The 1924-1925 season of the Arden Club displayed much improvement and solidity in performance and in the club as a whole. Though their first performance went up in flames (literally) they continued on with great fervor throughout the rest of the season. At this period in time, the Arden Club was made more exclusive by limiting the amount of members and making sure that they had a balanced ratio of boys to girls. They went on to perform six long plays and six one-act plays within eight productions; with Edythe Renshaw shining above the rest-foreshadowing her future success. New management assisted the Arden Club’s forthcoming endeavors, including Hallie Overstreet as the new secretary and other notable positions being changed.
Following Hallie Overstreet’s election in to the position of secretary, she was tasked with recording what happened during each play practice during the season, otherwise known as the “Minutes” of the meetings, giving us a glimpse into the club’s everyday activities. Taking on this role shows Hallie’s dedication to the club and simultaneously makes it increasingly more impressive that she was involved in such a diverse range of organizations. A few notable organizations Hallie was in were: Choral Club, Community Club, Woman’s Self Government Board, and Music Club. Her great involvement on campus best displays her multifaceted character. She was even apart of the Theta Kappa chapter of Delta Delta Delta, which remains active on SMU’s campus today. As a member myself, this drew me to further investigate her activity in the Arden Club and on campus as well.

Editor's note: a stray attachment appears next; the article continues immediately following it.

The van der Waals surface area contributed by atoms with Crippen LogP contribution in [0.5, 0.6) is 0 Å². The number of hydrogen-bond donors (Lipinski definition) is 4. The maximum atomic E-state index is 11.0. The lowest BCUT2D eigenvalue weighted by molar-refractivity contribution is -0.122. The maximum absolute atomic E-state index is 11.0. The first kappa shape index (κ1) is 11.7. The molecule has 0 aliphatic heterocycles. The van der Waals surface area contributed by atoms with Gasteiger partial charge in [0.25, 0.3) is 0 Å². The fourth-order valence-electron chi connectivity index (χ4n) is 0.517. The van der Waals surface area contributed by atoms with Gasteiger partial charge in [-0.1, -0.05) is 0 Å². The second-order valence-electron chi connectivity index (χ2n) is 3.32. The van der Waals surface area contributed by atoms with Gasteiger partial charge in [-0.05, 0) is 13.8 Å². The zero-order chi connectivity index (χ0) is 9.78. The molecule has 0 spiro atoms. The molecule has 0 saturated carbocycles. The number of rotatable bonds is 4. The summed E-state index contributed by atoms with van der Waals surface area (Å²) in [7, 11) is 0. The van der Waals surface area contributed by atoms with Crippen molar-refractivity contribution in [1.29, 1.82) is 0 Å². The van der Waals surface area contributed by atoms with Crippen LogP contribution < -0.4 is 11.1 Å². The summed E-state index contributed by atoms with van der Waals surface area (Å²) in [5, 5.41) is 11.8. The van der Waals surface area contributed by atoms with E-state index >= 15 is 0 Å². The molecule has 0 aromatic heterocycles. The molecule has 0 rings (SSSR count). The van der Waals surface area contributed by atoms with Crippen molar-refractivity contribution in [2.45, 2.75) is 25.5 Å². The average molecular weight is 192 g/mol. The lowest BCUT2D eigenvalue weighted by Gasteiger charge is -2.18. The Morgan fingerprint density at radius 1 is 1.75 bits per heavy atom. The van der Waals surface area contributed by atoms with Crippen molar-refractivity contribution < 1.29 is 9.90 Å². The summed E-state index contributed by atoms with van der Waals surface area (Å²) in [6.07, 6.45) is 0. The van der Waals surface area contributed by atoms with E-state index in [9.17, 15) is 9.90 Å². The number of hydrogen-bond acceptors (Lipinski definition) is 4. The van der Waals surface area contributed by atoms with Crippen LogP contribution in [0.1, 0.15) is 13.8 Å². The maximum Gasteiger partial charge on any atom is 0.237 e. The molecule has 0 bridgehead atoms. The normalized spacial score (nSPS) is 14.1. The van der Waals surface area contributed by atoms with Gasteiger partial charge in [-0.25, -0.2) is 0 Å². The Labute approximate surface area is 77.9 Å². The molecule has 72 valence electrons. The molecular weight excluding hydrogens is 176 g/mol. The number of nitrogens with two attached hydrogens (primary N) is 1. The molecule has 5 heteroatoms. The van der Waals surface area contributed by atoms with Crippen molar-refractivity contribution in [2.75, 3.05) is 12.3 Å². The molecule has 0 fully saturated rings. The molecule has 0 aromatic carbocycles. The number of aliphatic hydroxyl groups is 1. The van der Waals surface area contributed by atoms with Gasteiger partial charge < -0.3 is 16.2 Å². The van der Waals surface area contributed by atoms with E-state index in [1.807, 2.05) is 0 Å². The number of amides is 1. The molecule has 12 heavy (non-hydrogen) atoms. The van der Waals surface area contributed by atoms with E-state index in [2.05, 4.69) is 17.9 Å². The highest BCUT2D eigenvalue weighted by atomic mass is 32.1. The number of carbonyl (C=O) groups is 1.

The Arden Club’s 1925 repertoire was extensive, including the plays below. Each play they chose usually was dramatic in nature, with a secondary theme in place. This represents more so a preference of Mary McCord, the director, than the Arden Club collectively. The first play of the season was “The Passing of the Third Floor Down,” a religious natured drama written by Jerome K. Jerome. Theology students got a special showing on December 4th in 1924, the day before it was opened to the public, due to its religious undertones. Hallie Overstreet had the role of Vivian Tompkins, and Edythe Renshaw plays Mrs. Sharpe, the landlady. During this showing, after a very dramatic scene, a curtain caught on fire. The damages incurred were damage to the curtain, the front wings, and the rug on the stage floor. However, the show must go on! Fortunately, no one was hurt, and they remedied the cost of these damages by increasing the price of admission for the next two days of showings. The performance was sponsored by E.M. Kahn & Co., a high-end men’s clothier at that time located in Highland Park Village. The next slew of performances involved three one act plays, sponsored again by E.M. Kahn and Co. “The Stepmother”, “On Vengeance Height”, and “What Men Live By” were given on February 27th and 28th in 1924. All three themed in drama with comedic overlays. Each member played a different character in each one-act play. Later in the season, they performed “Milestones,” by Arnold Bennett, a drama about the upper class in England, where Hallie Overstreet played Mrs. Rhead. June 1st in 1925, the Arden Club put on “Twelfth Night” by William Shakespeare, a drama/comedy involving a love triangle and trickery. This would’ve been the last play of the season; however, they decided to provide another performance of “The Passing of the Third Floor Back,” that they began the season with, for a visiting Pastor’s school. Hallie Overstreet played Vivian Tompkins again, along with Edythe Renshaw as Mrs. Sharpe. During this performance on June 6th, an error was made and the cast repeated the epilogue twice because they started it too early. The 1924-1925 season received great reviews and featured many distinguished actors and actresses: one of which being Edythe Renshaw.